There’s a great episode of Seinfeld (really, they’re all great) where the character George declares he will have “The Summer of George,” doing only things he found worthwhile, such as sitting on the couch devouring cheese. That was, in part, my goal this summer. Not the cheese part, but as mentioned before in this space, it was a rather stressful school year last time around, and I needed to get my head clear before getting ready to welcome the new squirrels.
In addition to running my kids all across the area for sports, much of that involved reading. I didn’t keep track, but I’m sure I did more reading this summer than I have in some time. Granted, part of this involves reading books that I think might belong on my bookshelf in my classroom, but mostly I stayed out of the process at school.
And now I think I’m ready, or at least will be by September 8! My long-time readers are aware that I have worked with a different grading system the last two years, focusing more on meeting the English standards in place. This will be my third year of that, and I hope I have worked out the bugs over the first two years to give my students the best opportunity to show improvement in their skills.
One new element I am trying this year is a version of gamifying my classroom. I read about a junior high science teacher in Roseville who took some of these elements and found success in motivating students to complete their work at a high level. After touching base with him, he was kind enough to provide some details, and I, like any teacher, took some of what works for him and will try it myself.
Let’s face it. Kids today are largely enmeshed in a gaming culture. They play games like Call of Duty and Clash of Clans, which sometimes use working with others to solve a problem part of the basic game structure. They reach various experience levels and earn badges of honor to adorn their game and social media pages with. So why not take some of what works in their lives and use it in my classroom?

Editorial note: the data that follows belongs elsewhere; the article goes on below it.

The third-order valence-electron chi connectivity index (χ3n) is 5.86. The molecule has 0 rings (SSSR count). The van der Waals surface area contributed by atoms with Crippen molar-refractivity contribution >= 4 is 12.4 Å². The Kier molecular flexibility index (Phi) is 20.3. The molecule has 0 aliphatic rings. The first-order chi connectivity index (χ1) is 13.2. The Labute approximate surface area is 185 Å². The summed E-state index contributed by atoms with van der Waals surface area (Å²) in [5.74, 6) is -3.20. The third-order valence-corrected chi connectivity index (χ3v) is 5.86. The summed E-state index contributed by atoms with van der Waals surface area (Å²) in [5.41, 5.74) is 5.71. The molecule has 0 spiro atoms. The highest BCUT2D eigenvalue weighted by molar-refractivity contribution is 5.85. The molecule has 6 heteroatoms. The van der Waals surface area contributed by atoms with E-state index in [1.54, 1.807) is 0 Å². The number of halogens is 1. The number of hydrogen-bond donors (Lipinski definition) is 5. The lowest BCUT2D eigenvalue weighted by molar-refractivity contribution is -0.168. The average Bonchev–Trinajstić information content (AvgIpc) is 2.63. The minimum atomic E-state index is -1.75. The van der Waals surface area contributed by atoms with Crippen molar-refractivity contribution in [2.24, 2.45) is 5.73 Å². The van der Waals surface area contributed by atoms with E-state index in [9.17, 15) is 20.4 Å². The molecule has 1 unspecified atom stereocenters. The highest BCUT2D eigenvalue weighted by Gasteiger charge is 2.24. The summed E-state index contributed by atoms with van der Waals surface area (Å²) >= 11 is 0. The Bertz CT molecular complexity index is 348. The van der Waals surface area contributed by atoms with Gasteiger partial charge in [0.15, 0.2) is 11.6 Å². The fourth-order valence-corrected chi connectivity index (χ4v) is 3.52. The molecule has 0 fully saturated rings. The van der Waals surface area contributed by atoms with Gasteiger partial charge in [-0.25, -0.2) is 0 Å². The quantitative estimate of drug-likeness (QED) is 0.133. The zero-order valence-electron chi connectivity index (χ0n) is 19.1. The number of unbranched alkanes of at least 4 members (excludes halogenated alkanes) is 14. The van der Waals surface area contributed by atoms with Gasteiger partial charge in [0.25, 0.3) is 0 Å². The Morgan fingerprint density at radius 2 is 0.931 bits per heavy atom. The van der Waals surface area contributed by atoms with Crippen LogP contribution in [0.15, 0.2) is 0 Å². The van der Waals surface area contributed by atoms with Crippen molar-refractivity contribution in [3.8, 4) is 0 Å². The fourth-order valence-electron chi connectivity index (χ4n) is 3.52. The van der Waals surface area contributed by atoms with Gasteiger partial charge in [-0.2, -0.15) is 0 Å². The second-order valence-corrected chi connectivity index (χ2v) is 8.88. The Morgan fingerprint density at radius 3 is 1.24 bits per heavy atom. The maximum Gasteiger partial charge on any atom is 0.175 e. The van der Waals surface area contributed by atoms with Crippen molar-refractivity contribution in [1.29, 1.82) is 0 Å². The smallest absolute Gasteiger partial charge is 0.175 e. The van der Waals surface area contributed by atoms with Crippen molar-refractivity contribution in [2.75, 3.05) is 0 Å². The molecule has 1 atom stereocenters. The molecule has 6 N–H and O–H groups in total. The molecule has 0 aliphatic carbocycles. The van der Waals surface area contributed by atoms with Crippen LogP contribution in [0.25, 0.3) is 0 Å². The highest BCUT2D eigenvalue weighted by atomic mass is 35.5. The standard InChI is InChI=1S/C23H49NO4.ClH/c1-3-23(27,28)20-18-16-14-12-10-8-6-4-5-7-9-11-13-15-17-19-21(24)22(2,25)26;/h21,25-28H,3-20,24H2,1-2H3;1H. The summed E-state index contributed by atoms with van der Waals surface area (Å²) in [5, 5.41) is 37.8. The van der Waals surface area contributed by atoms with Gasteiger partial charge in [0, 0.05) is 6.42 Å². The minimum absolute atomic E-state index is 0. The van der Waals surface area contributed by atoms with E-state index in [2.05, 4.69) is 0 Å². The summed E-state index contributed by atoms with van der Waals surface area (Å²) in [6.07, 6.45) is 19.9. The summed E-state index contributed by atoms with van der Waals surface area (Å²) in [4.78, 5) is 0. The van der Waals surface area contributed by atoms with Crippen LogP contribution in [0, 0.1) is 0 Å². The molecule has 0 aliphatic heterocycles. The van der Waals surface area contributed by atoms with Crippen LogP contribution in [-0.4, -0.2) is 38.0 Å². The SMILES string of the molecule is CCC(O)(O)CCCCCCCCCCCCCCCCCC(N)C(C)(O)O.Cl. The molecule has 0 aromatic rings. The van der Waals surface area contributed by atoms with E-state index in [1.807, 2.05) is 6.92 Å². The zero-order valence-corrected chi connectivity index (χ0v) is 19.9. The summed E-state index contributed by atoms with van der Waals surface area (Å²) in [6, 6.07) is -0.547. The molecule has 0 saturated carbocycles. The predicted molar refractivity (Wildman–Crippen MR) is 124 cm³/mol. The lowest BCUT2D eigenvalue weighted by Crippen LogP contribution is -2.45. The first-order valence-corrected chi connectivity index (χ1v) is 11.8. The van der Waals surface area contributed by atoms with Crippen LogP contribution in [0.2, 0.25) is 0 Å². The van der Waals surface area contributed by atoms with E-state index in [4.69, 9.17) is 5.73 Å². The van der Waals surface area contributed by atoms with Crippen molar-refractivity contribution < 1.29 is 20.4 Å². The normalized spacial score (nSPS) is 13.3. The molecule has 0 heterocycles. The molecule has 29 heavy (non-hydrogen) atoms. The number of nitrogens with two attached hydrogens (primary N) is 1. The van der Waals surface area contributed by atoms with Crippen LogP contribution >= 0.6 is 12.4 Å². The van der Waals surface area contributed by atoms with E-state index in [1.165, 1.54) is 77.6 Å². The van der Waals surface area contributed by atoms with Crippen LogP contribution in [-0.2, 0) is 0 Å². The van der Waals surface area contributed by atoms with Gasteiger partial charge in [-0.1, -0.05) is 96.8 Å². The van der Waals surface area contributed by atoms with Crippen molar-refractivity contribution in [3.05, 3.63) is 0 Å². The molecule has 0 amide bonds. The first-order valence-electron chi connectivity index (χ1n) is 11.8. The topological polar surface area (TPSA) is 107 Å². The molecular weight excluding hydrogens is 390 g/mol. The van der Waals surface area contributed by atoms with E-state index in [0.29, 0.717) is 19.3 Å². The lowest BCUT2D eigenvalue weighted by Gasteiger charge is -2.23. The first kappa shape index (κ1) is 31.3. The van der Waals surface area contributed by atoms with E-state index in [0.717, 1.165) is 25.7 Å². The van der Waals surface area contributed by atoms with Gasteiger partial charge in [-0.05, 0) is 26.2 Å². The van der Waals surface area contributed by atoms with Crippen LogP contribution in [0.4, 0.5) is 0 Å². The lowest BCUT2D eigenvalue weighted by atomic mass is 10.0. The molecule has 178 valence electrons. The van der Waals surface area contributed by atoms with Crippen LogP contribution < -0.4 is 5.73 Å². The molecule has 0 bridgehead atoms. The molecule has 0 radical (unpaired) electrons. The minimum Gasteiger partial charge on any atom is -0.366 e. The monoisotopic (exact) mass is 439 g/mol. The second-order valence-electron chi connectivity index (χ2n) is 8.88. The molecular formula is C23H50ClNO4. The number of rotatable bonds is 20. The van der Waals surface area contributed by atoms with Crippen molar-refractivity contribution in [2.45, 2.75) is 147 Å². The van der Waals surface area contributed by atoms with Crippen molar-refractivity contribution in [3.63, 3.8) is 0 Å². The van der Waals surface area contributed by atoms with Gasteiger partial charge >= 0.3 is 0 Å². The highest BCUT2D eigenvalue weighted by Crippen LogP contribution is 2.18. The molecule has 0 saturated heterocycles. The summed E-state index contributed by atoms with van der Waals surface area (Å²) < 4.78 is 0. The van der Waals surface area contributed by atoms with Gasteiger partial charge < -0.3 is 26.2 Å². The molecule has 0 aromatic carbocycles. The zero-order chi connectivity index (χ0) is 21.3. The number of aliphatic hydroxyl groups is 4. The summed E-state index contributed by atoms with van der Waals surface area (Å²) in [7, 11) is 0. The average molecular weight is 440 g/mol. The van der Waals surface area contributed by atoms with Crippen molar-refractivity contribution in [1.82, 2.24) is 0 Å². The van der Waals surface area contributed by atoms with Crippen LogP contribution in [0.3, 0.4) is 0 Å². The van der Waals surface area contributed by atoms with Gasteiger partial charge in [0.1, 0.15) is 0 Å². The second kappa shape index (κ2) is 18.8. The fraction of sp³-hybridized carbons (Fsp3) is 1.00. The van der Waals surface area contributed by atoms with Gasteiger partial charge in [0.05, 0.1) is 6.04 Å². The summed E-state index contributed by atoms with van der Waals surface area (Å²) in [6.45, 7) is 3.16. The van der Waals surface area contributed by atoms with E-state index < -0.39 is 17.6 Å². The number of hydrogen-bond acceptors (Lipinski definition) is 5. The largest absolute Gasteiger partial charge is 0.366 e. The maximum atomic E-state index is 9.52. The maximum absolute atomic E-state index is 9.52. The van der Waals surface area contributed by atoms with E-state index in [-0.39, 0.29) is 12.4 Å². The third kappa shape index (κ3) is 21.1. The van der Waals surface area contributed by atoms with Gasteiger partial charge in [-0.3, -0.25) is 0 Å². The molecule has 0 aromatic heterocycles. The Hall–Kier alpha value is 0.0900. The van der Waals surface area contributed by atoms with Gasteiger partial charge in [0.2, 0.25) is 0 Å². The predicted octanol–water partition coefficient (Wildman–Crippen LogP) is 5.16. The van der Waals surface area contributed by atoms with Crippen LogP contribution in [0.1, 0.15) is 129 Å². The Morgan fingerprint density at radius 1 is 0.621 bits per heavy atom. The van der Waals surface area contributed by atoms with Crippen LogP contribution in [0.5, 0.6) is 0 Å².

I will be randomly placing students in “clans.” It is the job of each clan to earn rolls of the dice through various tasks. These are as simple as turning an assignment in on time and as difficult as earning an “exceeds the standard” twice in a row. Students will earn badges for things such as turning ten assignments in on time in a row or redoing a paper and moving up a grade level. It’s hard to believe sometimes, but students seem to like it when you paste things on their lockers!
At the end of each quarter, my classroom may become quite loud as teams roll off to earn the highest score in the class and claim victory over the boss (me). This will earn them fabulous prizes that largely involve food, the best motivator for most kids this age!
Being my first go-around with this, I’m sure I’ll find things that work and things that don’t work. My main goal is to continue to motivate students to do their best. Sometimes we see that using bribery to a degree leads them to a path where intrinsic motivation takes hold and they don’t need that constant reinforcement to do their best.
Another educational item before I go. Lately we’ve all read numerous letters to the editor proffering the idea of letting our students choose what they want to learn. Let’s clear the air here at NRHEG – there is some of this happening already. Many teachers in our elementary will have students who have shown mastery of basic skills choose an area to research and learn about. In the secondary building, we have times where students have choices about topics to explore or choices about how best to learn something. True choice arrives in high school when students begin choosing elective classes, including our English department, which allows for many choices the last two years of high school.
However, to allow children to choose their entire curriculum is both unwieldy and incomprehensible. Public schools are at the whim of the government in many of the basic ideas we must present to our customers. How we do it is often up to us, but to just let Johnny learn about butterflies because he’s eight and thinks they’re pretty and then have Suzy check out asteroids because they’re big and cool doesn’t give ALL our students the basic skills they will need.
People who choose to home school their children are working only with those kids, and that works well for some folks. We have 20-30 kids at a time to teach and challenge. While the idea has some merit, it’s simply not the answer. Alternative learning environments are fine for those who want to go that route, but public education teaches everyone who walks through our doors. We’re not perfect, but we’re doing the best we can to create citizens for a global society!
Word of the Week: This week’s word is nescience, which means ignorance, as in, “The teachers all hoped to eradicate nescience by the end of the year.” Impress your friends and confuse your enemies!